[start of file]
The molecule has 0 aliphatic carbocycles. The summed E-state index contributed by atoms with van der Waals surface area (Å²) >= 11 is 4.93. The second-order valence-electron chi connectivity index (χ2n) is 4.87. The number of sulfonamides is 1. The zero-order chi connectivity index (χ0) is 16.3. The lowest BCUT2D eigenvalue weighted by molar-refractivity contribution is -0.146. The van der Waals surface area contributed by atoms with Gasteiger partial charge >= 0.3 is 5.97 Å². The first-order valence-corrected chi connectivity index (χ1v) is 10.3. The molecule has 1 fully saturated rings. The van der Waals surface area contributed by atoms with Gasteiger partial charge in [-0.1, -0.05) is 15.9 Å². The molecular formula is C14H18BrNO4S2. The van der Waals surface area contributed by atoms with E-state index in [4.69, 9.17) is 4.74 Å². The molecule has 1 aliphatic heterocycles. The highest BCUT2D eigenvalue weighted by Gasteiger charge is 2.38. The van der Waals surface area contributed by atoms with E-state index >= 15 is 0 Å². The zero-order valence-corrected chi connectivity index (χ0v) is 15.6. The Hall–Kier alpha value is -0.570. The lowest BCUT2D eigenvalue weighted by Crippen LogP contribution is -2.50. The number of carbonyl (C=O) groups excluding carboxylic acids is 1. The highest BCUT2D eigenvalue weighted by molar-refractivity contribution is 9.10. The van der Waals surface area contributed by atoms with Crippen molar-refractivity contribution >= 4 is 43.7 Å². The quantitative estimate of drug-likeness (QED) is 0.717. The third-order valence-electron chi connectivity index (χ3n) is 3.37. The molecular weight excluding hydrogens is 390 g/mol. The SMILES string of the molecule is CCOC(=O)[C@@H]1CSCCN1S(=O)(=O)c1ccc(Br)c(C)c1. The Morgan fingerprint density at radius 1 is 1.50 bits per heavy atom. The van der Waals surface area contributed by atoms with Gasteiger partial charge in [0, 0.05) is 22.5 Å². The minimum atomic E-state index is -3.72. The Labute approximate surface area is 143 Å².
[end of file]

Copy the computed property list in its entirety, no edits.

The molecule has 0 aliphatic carbocycles. The summed E-state index contributed by atoms with van der Waals surface area (Å²) >= 11 is 4.93. The second-order valence-electron chi connectivity index (χ2n) is 4.87. The number of sulfonamides is 1. The zero-order chi connectivity index (χ0) is 16.3. The lowest BCUT2D eigenvalue weighted by molar-refractivity contribution is -0.146. The van der Waals surface area contributed by atoms with Gasteiger partial charge >= 0.3 is 5.97 Å². The first-order valence-corrected chi connectivity index (χ1v) is 10.3. The molecule has 1 fully saturated rings. The van der Waals surface area contributed by atoms with Gasteiger partial charge in [-0.1, -0.05) is 15.9 Å². The molecular formula is C14H18BrNO4S2. The van der Waals surface area contributed by atoms with E-state index in [4.69, 9.17) is 4.74 Å². The molecule has 1 aliphatic heterocycles. The highest BCUT2D eigenvalue weighted by Gasteiger charge is 2.38. The van der Waals surface area contributed by atoms with E-state index >= 15 is 0 Å². The zero-order valence-corrected chi connectivity index (χ0v) is 15.6. The Hall–Kier alpha value is -0.570. The lowest BCUT2D eigenvalue weighted by Crippen LogP contribution is -2.50. The number of carbonyl (C=O) groups excluding carboxylic acids is 1. The highest BCUT2D eigenvalue weighted by molar-refractivity contribution is 9.10. The van der Waals surface area contributed by atoms with Crippen molar-refractivity contribution >= 4 is 43.7 Å². The quantitative estimate of drug-likeness (QED) is 0.717. The third-order valence-electron chi connectivity index (χ3n) is 3.37. The molecular weight excluding hydrogens is 390 g/mol. The SMILES string of the molecule is CCOC(=O)[C@@H]1CSCCN1S(=O)(=O)c1ccc(Br)c(C)c1. The Morgan fingerprint density at radius 1 is 1.50 bits per heavy atom. The van der Waals surface area contributed by atoms with Gasteiger partial charge in [0, 0.05) is 22.5 Å². The minimum atomic E-state index is -3.72. The Labute approximate surface area is 143 Å².